Sorry for the lack of action on 6000 miles… recently. I’ve had a very sick child, a very pregnant wife and a very lot of rain falling through our kitchen to deal with. You’ve got to love this “life” thing.
Talking of the weather, I’m getting a little fed up of people coming up to me and saying, “You must be used to this rain, coming from the UK!”.
Er… no. I have never seen rain like this. Never so much, so prolonged, so heavy, so sustained. So damn WET!
It’s unbelievable. And it’s cold too. That damp cold that cuts through you like a damp, cold knife.
Wet Wet Wet (but without Marty Pellow)
Apparently they’re forecasting something called “sunshine” for the weekend. I’ll believe it when I see it. (And when I have looked in a dictionary to see what it means).
More soon. Promise.
UPDATE: Looking for pictures of the 30-31st August 2008 storm? Try here!
As I stared, bleary-eyed, out of the bedroom window into the cold and dark of the Cape Town morning, I was once again blown away by the sight of the lights of Muizenberg glittering on the ocean. What a view. Despite the atrocious weather of the past 24 hours, I am very fortunate to live here.
It was only a few minutes later, standing under a very welcome steaming shower, that I realised that we live about 10km up the road from Muizenberg. Something wasn’t right.
It turns out that rain over the past 24 hours had turned my back garden into something akin to the ocean. As the gloomy, grey morning struggled to be slightly less gloomy and grey, I caught sight of an aging hippy in a wetsuit with his longboard next to my braai, anxiously looking across the lawn for any sign of sharks before he paddled out towards the birdbath to wait for the next big breaker.
It’s true that it has been a pretty torrid couple of days weather-wise for the residents of Cape Town. One of those times that you are glad that you aren’t living in a shack in a township or a tent in a temporary refugee camp (sorry – “displaced foreign nationals site”). Glancing at the SA Weather Service website, I see that Kirstenbosch – home of the famous botanical gardens and just around the corner from us – had 135mm of rain dropped on it in the last 24 hours. That’s 5½ inches for you oldies out there.
Kirstenbosch: Rather damp
Still, this is winter in Cape Town so we really should be expecting the wet and the cold. Interestingly, in exactly 2 years time, the entire world will have descended upon the Mother City for the 2010 World Cup. I’m already buying up Pak-a-Mac’s by the lorryload which I will sell at a vastly inflated mark-up to ill-prepared Europeans who think it’s hot and sunny here all year round.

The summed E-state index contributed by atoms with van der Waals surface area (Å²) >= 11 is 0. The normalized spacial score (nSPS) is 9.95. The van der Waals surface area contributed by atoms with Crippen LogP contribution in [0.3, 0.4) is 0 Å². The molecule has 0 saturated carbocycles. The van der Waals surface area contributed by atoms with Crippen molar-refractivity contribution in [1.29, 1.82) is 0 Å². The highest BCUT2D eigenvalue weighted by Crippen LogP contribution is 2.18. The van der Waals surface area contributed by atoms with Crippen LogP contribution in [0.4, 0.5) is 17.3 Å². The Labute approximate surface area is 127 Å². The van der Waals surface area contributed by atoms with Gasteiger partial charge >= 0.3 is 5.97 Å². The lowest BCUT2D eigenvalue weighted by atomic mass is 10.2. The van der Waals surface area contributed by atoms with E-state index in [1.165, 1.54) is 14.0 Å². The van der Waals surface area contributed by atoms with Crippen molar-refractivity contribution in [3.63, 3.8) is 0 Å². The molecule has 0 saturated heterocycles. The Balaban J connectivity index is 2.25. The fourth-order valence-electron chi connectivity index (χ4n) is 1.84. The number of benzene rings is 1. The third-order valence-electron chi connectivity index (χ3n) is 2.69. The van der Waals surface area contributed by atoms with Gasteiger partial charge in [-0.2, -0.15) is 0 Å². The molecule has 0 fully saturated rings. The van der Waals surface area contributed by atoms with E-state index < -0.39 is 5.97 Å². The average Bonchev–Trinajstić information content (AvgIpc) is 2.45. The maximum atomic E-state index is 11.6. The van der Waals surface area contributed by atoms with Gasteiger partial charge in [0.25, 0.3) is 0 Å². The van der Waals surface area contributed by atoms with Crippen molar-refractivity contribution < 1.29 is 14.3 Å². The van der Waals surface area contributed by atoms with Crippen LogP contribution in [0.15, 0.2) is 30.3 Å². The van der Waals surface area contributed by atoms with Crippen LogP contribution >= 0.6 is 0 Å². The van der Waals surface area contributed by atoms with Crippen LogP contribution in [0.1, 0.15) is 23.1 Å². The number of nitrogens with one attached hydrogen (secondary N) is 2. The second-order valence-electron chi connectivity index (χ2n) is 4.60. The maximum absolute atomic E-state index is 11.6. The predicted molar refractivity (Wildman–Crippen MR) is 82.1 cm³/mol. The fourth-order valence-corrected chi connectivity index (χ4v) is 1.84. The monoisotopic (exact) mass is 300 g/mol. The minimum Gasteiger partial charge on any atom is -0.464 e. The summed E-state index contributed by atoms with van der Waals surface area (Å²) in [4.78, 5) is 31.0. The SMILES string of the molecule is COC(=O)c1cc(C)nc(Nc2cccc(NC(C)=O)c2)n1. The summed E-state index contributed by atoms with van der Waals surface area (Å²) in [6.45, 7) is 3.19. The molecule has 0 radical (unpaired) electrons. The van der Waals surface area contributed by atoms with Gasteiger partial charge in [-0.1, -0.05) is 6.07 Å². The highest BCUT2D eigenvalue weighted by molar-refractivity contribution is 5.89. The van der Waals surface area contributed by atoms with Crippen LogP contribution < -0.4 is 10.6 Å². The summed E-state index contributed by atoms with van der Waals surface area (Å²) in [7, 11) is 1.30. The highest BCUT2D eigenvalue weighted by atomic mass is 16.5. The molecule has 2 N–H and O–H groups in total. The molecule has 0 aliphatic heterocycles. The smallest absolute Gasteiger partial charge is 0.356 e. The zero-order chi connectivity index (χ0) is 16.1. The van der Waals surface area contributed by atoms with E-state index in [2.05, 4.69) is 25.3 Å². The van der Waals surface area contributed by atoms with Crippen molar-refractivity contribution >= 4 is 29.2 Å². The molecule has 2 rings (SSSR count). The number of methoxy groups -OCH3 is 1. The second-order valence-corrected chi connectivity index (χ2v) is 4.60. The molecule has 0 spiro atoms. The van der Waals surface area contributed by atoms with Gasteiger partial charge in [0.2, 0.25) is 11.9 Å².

The profits will be used to install some sort of drainage system into my garden before high tide floods my living room.
Is it just the drugs, or when you get to my age, does your short term wotsit start to fail?
I find myself using words like wotsit instead of the specific noun I should have used – just like my grandmother used to do. Thingumie is only a short time away now. And from there I’ll start calling my auntie by my sister’s name* and then I’ll know I’m getting properly old.
But it’s not just speech. I have to start writing things down or I forget to do them – however important they may or may not be – and then I have to cross them off the list to remind myself that I’ve done them:
If you’re in Cape Town, Brian Micklethwait’s Kings Cross sunset may help to jog your memory of drier, warmer times.
Always the sun? Not this weekend.
Ah yes. I remember those heady summer days. And while Brian laments the lack of clouds in his sunset, if he’s really desperate, we’ve got a fair few here which I’m very willing to export. So – in the somewhat unlikely event that there is anyone in the UK currently missing the cold, damp weather – just send me a email and I’ll happily arrange a courier.
But all in good time. Right now, I have to go and find out why my son is crying and clawing at the kitchen door.
* not in a Josef Fritzl way though.